freenerd

i'm johan. i do things with computers. i'm from berlin

Accessing the GitHub API with Golang

So you want to access the Github API with Go? This post should give you some pointer on how to do that. It is deliberatly entry level aimed at API beginners (mostly because I want to get better at writing posts for novices).

In this post, I’m not using the go-github client library, but instead all interaction is done with go’s standard net/http library. I do that to show the exact interaction happening with the API (and because using SDKs has its own problems).

The first question you have to answer: What do you want to access?

  1. Public data
  2. Private data your Github account has access to (like private repos)
  3. Private data from other people’s Github accounts

The third case is a bit more complicated, since it requires OAuth 2 for an authentication flow. I’ll cover that in another blog post. So let’s focus on the first two cases for now.

Reading the Github Docs

At developer.github.com you’ll find the official Github API docs. Go to Documentation or Reference and you’ll get infos on all the HTTP endpoints that are available via the API. Find an endpoint you are interested in. Some endpoints may only work when you are logged in. The docs tell you (sometimes) if authentication is needed. Sometimes they don’t (note to self: submit a pull request that adds that information to the Github docs). If you are not sure, just see if that information is publicly available on the Github webpage, since the API and the website basically have the same public/private restriction.

So you found an endpoint to query? For example the user endpoint is a nice starter.

When working with remote APIs, a good idea is to query them “by hand”. Everyone’s favorite tool for that is the curl, use it on your command line like this:

$ curl -i https://api.github.com/users/freenerd
HTTP/1.1 200 OK
Server: GitHub.com
Date: Sat, 29 Mar 2014 22:39:51 GMT
...
{
  "login": "freenerd",
  "id": 25713,
  ...
}

The -i flag shows the headers of the Response.

Accessing public data on Github

So let’s do the http request:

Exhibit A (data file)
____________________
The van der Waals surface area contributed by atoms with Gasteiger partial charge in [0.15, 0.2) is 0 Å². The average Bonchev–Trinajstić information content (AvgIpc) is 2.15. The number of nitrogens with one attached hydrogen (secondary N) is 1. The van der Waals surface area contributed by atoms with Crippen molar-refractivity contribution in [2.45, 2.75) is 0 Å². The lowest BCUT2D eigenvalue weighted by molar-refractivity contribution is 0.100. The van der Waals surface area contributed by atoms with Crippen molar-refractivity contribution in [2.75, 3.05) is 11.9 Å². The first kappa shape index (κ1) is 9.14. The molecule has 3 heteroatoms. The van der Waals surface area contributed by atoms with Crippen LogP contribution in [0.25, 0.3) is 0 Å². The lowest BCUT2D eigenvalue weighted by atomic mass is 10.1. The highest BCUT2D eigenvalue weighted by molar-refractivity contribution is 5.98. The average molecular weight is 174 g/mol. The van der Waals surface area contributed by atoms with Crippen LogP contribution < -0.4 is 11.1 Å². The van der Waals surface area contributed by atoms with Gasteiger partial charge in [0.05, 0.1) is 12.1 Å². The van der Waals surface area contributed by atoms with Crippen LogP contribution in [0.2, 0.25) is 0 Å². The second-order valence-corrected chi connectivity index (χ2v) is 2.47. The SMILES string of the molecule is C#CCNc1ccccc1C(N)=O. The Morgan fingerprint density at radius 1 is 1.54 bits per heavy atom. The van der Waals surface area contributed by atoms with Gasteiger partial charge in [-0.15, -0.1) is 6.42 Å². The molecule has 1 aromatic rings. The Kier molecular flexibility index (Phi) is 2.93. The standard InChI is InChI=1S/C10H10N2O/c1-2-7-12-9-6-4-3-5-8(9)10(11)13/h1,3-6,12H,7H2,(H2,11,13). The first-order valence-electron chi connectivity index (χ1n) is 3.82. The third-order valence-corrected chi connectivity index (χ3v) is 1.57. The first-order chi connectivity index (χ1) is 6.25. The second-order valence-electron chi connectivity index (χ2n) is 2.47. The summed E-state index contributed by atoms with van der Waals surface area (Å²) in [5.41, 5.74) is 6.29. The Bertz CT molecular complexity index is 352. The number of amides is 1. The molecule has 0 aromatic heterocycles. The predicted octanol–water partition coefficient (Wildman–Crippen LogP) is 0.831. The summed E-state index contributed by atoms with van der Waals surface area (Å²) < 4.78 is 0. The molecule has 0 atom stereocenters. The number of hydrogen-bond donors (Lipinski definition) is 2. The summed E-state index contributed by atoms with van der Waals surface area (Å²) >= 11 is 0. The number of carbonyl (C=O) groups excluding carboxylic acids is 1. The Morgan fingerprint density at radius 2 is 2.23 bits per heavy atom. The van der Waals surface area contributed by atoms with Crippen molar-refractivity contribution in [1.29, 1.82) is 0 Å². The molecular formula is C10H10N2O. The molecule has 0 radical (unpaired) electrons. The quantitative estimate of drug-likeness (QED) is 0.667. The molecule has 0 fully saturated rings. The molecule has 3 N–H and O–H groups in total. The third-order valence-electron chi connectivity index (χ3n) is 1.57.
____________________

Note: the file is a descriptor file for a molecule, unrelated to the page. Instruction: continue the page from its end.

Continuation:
// request http api
res, err := http.Get("https://api.github.com/users/freenerd")
if err != nil {
  log.Fatal(err)
}

// read body
body, err := ioutil.ReadAll(res.Body)
res.Body.Close()
if err != nil {
  log.Fatal(err)
}

if res.StatusCode != 200 {
  log.Fatal("Unexpected status code", res.StatusCode)
}

log.Printf("Body: %s\n", body)
}

The current body is just a string, so we still have to parse it in order to access the data within. The Github API returns json, so let’s use Go’s encoding/json library.

// parse json
type jsonUser struct {
  Name string `json:"login"`
  Blog string `json:"blog"`
}
user := jsonUser{}

err = json.Unmarshal(body, &user)
if err != nil {
  log.Fatal(err)
}

log.Printf("Received user %s with blog %s", user.Name, user.Blog)

First we create a new struct that will be filled with the data from the json object. Then we Unmarshal the string into the struct. If the naming of the keys in the json and in the struct does not match, use the json:"<name>" annotation to fix it.

That’s it for accessing public data. Check the whole code here.

When playing around with the Github API like this, you might all of a sudden be stopped in your work, instead of returning meaningful results, the Github API only returns 403 status codes with a body talking about API rate limit exceeded. To prevent abuse of their API, Github only allows a certain number (60 at time of writing) of unauthorized API calls per hour from one IP. But thankfully, the docs on that rate limiting also point to the solution: more calls per hour (5000 at time of writing) if you do authorized calls, so let’s try that next …

Authorized calls to private data on Github

Github has several ways of doing authenticated calls. Even though it might seem tempting, please don’t use Basic Auth with your username and password, for many reasons, but mostly because your passwords should be secret and using them anywhere in code opens the door for making mistakes which might lead to their exposure.

Instead, we opt for using a personal access token that you can create from within the Github web application here. When generating the token, make sure you give it the appropriate scope for the endpoint you want to query.

Once you have your token (a 40-character string), you can use it with basic auth. For example, I want to look at my ssh keys on Github (which requires the read:public_key scope).

Let’s first do the request via curl (where becomes your token and the `-u` flag sets up basic auth):

$ curl -u <token>:x-oauth-basic https://api.github.com/user/keys
HTTP/1.1 200 OK
Server: GitHub.com
X-RateLimit-Limit: 5000
X-RateLimit-Remaining: 4983
(...)
[
  {
    "id": 483166,
    (...)
  }
]

Again, I’ve removed some of the output. But note the X-RateLimit-Remaining header, which tells us how many calls we still have left for the next hour. Also the username:password for basic auth is <token> as username and the string x-oauth-basic as password.

Let’s do all this in Go. To use basic auth, we have to create an http request object, which is then executed via an http client.

// request http api
req, err := http.NewRequest("GET", "https://api.github.com/user/keys", nil)
if err != nil {
  log.Fatal(err)
}
req.SetBasicAuth("<token>", "x-oauth-basic")

client := http.Client{}
res, err := client.Do(req)
if err != nil {
  log.Fatal(err)
}

log.Println("StatusCode:", res.StatusCode)

// read body
body, err := ioutil.ReadAll(res.Body)
res.Body.Close()
if err != nil {
  log.Fatal(err)
}

log.Printf("Body: %s\n", body)

I’ll leave the json parsing to you, its similar to the way we did it before. The full code can be found here.

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